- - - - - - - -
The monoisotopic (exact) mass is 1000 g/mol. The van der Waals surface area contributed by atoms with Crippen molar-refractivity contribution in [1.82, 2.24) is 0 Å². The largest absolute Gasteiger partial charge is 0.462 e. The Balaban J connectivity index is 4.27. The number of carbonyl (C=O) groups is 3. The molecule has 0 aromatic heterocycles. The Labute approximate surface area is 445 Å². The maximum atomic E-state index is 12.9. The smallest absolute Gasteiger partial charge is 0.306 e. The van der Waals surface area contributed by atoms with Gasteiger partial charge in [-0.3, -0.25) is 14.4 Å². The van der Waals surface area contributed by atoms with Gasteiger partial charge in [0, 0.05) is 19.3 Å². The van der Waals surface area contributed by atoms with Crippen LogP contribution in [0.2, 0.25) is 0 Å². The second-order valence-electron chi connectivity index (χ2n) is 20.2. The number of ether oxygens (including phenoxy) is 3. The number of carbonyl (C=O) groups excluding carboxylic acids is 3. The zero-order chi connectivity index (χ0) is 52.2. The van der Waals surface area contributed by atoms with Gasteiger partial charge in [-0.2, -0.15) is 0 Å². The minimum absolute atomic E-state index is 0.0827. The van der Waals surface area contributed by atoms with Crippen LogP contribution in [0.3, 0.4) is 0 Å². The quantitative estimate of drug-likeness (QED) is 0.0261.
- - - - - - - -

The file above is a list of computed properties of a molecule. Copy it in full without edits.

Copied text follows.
The monoisotopic (exact) mass is 1000 g/mol. The van der Waals surface area contributed by atoms with Crippen molar-refractivity contribution in [1.82, 2.24) is 0 Å². The largest absolute Gasteiger partial charge is 0.462 e. The Balaban J connectivity index is 4.27. The number of carbonyl (C=O) groups is 3. The molecule has 0 aromatic heterocycles. The Labute approximate surface area is 445 Å². The maximum atomic E-state index is 12.9. The smallest absolute Gasteiger partial charge is 0.306 e. The van der Waals surface area contributed by atoms with Gasteiger partial charge in [-0.3, -0.25) is 14.4 Å². The van der Waals surface area contributed by atoms with Gasteiger partial charge in [0, 0.05) is 19.3 Å². The van der Waals surface area contributed by atoms with Crippen LogP contribution in [0.2, 0.25) is 0 Å². The second-order valence-electron chi connectivity index (χ2n) is 20.2. The number of ether oxygens (including phenoxy) is 3. The number of carbonyl (C=O) groups excluding carboxylic acids is 3. The zero-order chi connectivity index (χ0) is 52.2. The van der Waals surface area contributed by atoms with Gasteiger partial charge in [-0.2, -0.15) is 0 Å². The minimum absolute atomic E-state index is 0.0827. The van der Waals surface area contributed by atoms with Crippen LogP contribution in [0.3, 0.4) is 0 Å². The quantitative estimate of drug-likeness (QED) is 0.0261.